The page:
When Yahoo (YHOO) CEO Marissa Mayer announced the hiring of her former Google (GOOG) colleague Henrique de Castro as chief operating officer in 2012, she was quoted in a press release as saying “I’m personally excited to have him join Yahoo!’s strong leadership team.” She went to to describe de Castro — who reportedly was awarded a pay package of $61.6 million — as a “perfect fit.”
Well, as numerous media reports have noted, Mayer couldn’t have been more wrong.
The corporate marriage between Henrique de Castro and Mayer wasn’t a match made in heaven as the two reportedly clashed over the company’s inability to jump-start its moribund advertising sales. De Castro, who had been tasked with wooing Madison Avenue, is receiving a severance package worth as much as $109 million. No replacement was named and no official reason was given for his departure.
YHOO stock — which has run up on Wall Street’s excitement over the growing value of Yahoo’s stake in Alibaba — fell in early trading. And for good reason: If you’re a Yahoo stock holder, this is a particularly worrisome development.
YHOO Stock: Powered by Alibaba, Not Much Else
The Alibaba “sugar high” that has propelled YHOO stock is going to ebb eventually, and investors are going demand that Mayer produce some tangible improvement in the company’s financial performance. She hasn’t done that yet (though the company has been making waves on the traffic front).
During the third quarter, Yahoo reported display advertising sales excluding payments to YHOO partners fell 7% to $421 million. Even worse, Yahoo sold more ads overall but earned less from them because rates fell thanks to increased competition from Facebook (FB) and Google.
Indeed, as more ads are bought from electronic exchanges that automatically match buyers and sellers, Yahoo’s rates are probably going to continue to tumble. By 2017, so-called programmatic advertising revenue is expected to hit $16.9 billion in 2017 in the U.S. vs. $7.5 billion this year. Meanwhile, Yahoo’s share of the display advertising market was 7.2% last year, down from 8.6% in 2012. Facebook, meanwhile now sits at 17.9%.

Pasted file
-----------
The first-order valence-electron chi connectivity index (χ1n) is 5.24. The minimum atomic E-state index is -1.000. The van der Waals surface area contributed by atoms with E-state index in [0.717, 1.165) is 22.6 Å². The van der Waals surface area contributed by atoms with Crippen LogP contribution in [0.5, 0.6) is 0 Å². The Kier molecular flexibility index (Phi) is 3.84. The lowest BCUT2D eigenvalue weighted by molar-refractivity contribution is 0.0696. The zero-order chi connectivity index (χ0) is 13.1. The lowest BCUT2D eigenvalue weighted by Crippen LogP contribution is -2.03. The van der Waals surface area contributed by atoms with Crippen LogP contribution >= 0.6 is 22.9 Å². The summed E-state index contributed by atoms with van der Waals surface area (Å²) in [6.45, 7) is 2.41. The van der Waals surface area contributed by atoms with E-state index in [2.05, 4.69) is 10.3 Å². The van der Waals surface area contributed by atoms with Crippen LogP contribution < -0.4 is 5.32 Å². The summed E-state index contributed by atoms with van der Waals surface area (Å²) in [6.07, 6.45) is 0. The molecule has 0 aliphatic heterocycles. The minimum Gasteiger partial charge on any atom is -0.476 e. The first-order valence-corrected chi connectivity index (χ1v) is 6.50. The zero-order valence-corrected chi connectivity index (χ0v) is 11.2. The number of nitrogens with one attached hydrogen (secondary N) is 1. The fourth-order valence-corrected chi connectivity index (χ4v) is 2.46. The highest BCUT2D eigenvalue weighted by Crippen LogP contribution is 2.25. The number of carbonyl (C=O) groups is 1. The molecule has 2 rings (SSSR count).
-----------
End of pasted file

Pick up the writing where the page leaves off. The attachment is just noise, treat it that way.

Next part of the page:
Heading into the company’s Jan. 27 earnings report, there is little reason for YHOO stock holders to feel optimistic. In October, Yahoo lowered its guidance for fiscal 2013 for both profit and revenue. Three months earlier, it did the same thing.
Expectations, not surprisingly, are low. Profit is expected to be 39 cents, which is a decent bump above last year’s 32 cents, but analysts are expecting revenues of $1.2 billion, which would be slightly lower than the year-ago period. (By the way, I’ve lost count of how many times I have seen the words “flat is the new up” used to describe Yahoo. That might be how Mayer and YHOO stock bulls would like to spin the company’s situation, but it’s starting to wear thin.)
Marissa Mayer was hired to turn around Yahoo, and she has been paid handsomely — her 2012 total compensation was $36.6 million to make that happen, and she hasn’t done it yet.
Granted, she’s not just sitting around wishing.
Mayer has made a plethora of acquisitions, including last year’s $1.1 billion deal for the popular blogging site Tumblr. And during the recent Consumer Electronics Show, YHOO made a slew of announcements, some of which I liked and some of which I didn’t.
Meanwhile, Eric Jackson — head of the Toronto-based hedge fund Iron Fire Capital — argued this afternoon on CNBC that Yahoo and AOL (AOL) are on a a “collision course” and are bound to merge.
“I think it’s going to to be sooner rather than later,” he said, noting that he is long AOL.
I don’t buy this argument for a couple of reasons. First, merging two struggling companies creates a larger weak company, not a stronger one. Plus, rumors of Yahoo-AOL tie-up have been around for years — if a deal hasn’t happened by now, it’s probably not going to happen.
The path ahead for Mayer won’t be easy. With Henrique de Castro gone, Mayer has no one but herself to blame for Yahoo’s underperformance. The fact that she botched such a key hire isn’t going to sit well with the investors Mayer keeps asking to be patient.
All the hoopla around Alibaba and Yahoo Japan obscures the fact that one of the most powerful women in technology has little to show for her efforts. For now, Mayer is lucky that her stock is being boosted for reasons that have nothing to do with her.
Following this latest development, though, YHOO stock could easily crater if the company doesn’t show marked improvement sooner rather than later. Yahoo is a stock that investors should take a pass on right now until there is a major pullback or evidence emerges that Mayer’s strategy is working.
As of this writing, Jonathan Berr did not hold a position in any of the aforementioned securities.